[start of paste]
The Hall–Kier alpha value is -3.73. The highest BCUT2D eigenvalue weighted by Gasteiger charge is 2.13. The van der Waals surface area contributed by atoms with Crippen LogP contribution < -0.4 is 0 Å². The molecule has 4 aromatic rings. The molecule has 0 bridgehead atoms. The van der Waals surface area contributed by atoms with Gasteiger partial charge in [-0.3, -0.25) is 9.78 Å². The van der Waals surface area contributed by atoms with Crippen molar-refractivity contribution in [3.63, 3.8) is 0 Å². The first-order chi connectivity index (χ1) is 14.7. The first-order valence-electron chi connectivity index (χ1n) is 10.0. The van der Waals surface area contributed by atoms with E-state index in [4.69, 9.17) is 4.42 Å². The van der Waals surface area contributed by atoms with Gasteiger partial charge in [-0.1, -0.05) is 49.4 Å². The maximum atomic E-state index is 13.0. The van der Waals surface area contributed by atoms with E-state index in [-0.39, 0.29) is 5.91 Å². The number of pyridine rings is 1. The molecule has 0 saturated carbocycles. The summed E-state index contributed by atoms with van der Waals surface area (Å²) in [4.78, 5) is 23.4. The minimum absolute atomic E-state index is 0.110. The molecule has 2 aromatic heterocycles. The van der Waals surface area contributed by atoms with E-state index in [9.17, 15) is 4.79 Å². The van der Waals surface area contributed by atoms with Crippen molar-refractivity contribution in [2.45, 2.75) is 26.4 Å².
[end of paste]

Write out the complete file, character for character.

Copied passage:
The Hall–Kier alpha value is -3.73. The highest BCUT2D eigenvalue weighted by Gasteiger charge is 2.13. The van der Waals surface area contributed by atoms with Crippen LogP contribution < -0.4 is 0 Å². The molecule has 4 aromatic rings. The molecule has 0 bridgehead atoms. The van der Waals surface area contributed by atoms with Gasteiger partial charge in [-0.3, -0.25) is 9.78 Å². The van der Waals surface area contributed by atoms with Crippen molar-refractivity contribution in [3.63, 3.8) is 0 Å². The first-order chi connectivity index (χ1) is 14.7. The first-order valence-electron chi connectivity index (χ1n) is 10.0. The van der Waals surface area contributed by atoms with E-state index in [4.69, 9.17) is 4.42 Å². The van der Waals surface area contributed by atoms with Gasteiger partial charge in [-0.1, -0.05) is 49.4 Å². The maximum atomic E-state index is 13.0. The van der Waals surface area contributed by atoms with E-state index in [-0.39, 0.29) is 5.91 Å². The number of pyridine rings is 1. The molecule has 0 saturated carbocycles. The summed E-state index contributed by atoms with van der Waals surface area (Å²) in [4.78, 5) is 23.4. The minimum absolute atomic E-state index is 0.110. The molecule has 2 aromatic heterocycles. The van der Waals surface area contributed by atoms with E-state index in [9.17, 15) is 4.79 Å². The van der Waals surface area contributed by atoms with Crippen molar-refractivity contribution in [2.45, 2.75) is 26.4 Å².